The Absurdity of ‘Unity’

Coming out of the election we hear the cries that America is breaking apart, that we have never been more disunited.  We aren’t breaking apart in the literal sense of course; we have stalled any calls for secession for awhile, though California is more than welcome to leave, if it insists.  But the country is certainly fractured, with most of the blame for this being heaped on the so called rabble that voted for Donald Trump, those boorish, offish Middle Americans who just didn’t want to be part of the, “it takes a village” collective.  Well, to all this talk about disunity, I say, Hoorah!! 

The idea that we must all be “united” should send a chill down the spines of all freedom-loving Americans.  In fact, “stronger together” is nothing but a euphemism for the loss of our individual liberty. 

For some time now, we have had a government and culture that has tried to forcibly homogenize us.  The fact is that in a nation of 320 million people, over 3,000 miles wide and 1,400 long, with massive rivers, forests, deserts, and mountain ranges that homogenization will never happen.  Huntsville, Alabama will never be Seattle, Washington, which will never be Saginaw, Michigan, which will never be Cheyenne, Wyoming.  And even within these great States, you can’t force a Fresno into being a San Francisco.  Mightily as they have tried, we are different and proud of it.

We are still living in the shadow of a post-World War II America, a brief and rare time when America seemed united in principle and purpose.  Some of that may have been a mirage, but there is no doubt that the postwar America was one with many uniting features.  But that, too, is now cracking up.

In their book America 3.0, James Bennett and Michael Lotus talk about how the managerial central planning State that has ruled since the War is disintegrating before our eyes.  With that will be the breakdown in central control, a huge devolution in power from Washington back to the States and to local communities.  We are all the better for it.  This doesn’t mean the end of the United States; in fact, I would argue it means the strengthening of our nation and an increase in our liberty.  Hillary Clinton may be the last vestige, hanging on, from this central managerial elite.  We can only hope.

The nation was not founded and was never meant to be “united” in every means and manner.  We were united in the idea that we were a compact of sovereign States with a common national government.  We have a President, a national government with very limited powers, a common currency.  But we have never even had an official national language, never a national church; we didn’t have a true national army until 1917.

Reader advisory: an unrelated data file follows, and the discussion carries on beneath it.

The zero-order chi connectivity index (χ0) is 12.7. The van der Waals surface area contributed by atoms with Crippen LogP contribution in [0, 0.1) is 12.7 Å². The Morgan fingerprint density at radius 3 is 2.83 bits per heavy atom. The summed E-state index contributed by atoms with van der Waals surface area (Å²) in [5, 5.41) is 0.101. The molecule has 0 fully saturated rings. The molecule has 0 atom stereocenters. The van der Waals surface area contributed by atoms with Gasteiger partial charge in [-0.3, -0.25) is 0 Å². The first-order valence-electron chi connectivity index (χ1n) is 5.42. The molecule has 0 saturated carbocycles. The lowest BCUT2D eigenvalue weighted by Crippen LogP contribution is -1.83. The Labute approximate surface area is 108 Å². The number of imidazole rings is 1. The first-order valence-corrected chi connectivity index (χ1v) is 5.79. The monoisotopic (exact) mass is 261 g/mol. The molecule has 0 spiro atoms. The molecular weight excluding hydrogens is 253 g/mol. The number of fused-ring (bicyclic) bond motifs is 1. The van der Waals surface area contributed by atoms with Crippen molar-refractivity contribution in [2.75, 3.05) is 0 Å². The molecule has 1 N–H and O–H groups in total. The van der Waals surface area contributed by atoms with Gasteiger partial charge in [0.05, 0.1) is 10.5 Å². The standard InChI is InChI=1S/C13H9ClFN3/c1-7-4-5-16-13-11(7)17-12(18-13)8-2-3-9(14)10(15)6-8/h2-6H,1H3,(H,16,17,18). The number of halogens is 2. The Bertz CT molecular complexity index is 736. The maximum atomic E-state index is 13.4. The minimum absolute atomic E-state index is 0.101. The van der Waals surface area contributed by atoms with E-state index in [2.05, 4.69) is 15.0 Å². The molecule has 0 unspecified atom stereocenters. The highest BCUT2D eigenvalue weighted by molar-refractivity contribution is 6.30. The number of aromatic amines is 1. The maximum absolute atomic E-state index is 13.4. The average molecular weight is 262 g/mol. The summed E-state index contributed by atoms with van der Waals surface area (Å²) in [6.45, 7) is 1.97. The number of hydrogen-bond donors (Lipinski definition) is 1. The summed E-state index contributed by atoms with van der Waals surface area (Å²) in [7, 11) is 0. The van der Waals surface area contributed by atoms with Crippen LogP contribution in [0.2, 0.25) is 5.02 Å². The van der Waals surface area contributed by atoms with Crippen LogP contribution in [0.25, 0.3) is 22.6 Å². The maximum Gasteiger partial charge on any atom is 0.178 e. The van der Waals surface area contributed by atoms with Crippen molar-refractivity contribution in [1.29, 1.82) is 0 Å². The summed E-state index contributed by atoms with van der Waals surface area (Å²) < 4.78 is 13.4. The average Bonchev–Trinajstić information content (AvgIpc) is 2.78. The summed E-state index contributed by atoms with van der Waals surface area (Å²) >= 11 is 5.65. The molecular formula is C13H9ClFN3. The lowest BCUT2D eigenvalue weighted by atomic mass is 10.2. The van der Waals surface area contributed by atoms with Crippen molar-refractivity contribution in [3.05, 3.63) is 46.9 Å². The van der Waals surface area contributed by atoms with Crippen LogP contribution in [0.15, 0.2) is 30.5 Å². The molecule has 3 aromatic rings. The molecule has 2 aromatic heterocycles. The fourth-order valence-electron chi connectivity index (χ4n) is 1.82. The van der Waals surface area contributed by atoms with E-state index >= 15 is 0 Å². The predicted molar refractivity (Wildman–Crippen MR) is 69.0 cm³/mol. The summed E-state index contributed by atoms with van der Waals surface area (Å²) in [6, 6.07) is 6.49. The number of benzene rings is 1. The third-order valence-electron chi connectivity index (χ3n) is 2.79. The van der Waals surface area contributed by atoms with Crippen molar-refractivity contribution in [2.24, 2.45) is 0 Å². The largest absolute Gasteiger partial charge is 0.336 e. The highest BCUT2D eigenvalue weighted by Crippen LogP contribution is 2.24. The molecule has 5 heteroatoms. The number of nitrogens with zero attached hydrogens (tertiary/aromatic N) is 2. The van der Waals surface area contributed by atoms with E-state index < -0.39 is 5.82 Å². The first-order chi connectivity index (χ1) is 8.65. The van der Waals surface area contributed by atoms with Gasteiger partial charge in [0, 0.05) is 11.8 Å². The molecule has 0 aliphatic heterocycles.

Before the Civil War, the nation was united by the Constitution, but power and first loyalties were always given to the person’s home State.  After Appomattox that shifted, but it was a slow shift; habits die hard.  The hammer on individualism and local control and customs really fell hard in the opening of the 20th Century with the coming of the Progressive Era.  The advent of Public Education, the direct election of Senators with the 17th Amendment, and the implementation of the income tax were all means to bind all Americans to a more popular “unified” idea and to rid of us of our local passions and loyalties.  I love Holidays, but the fact is that America never really celebrated “National” Holidays until the 20th Century.  Independence Day wasn’t even a paid federal Holiday until 1938!!

Another point needs to be made.  Enough of all the bellowing about how we have damaged the electoral process, that we have become crass and rude and have cheapened politics and that this was the worst and most shameful Presidential election in history.  This is just pure hogwash.  Electoral politics has always been nasty and rude.  We fight it out, sometimes in our history, quite literally, and then we settle down until the next four years.  It is through the fighting and the entire ruckus that we in some sense actually do come together.  At least we aired it out and let the passions flow as opposed to one side stamping out dissent of all comers.  Isn’t that what totalitarian one party systems seek?  Is that what true unity is?

The fact that America has been able to keep the incredibly delicate balance of securing individual liberty all the while holding a national government intact for 225 years is nothing short of a miracle.  It has happened because of the genius of the Founding Fathers.  Understanding the passions and nature of man were critical in framing a government that would never allow for too much power in the hands of the national government while keeping the rights of individuals and the respective States intact in that Union.  It blew apart once and came back together.  It may even blow apart again, and the one way of making sure that happens again is to have an overarching Federal government squash the rights of local communities and individuals. 

On November 8th we dodged a bullet, maybe, quite literally.  Perhaps having as much to do with Trump himself or Hillary’s rank corruption, we were sending a signal to Washington D.C. to back the hell off and leave us be.  Let us be different, even if some find those differences to be boorish and offish.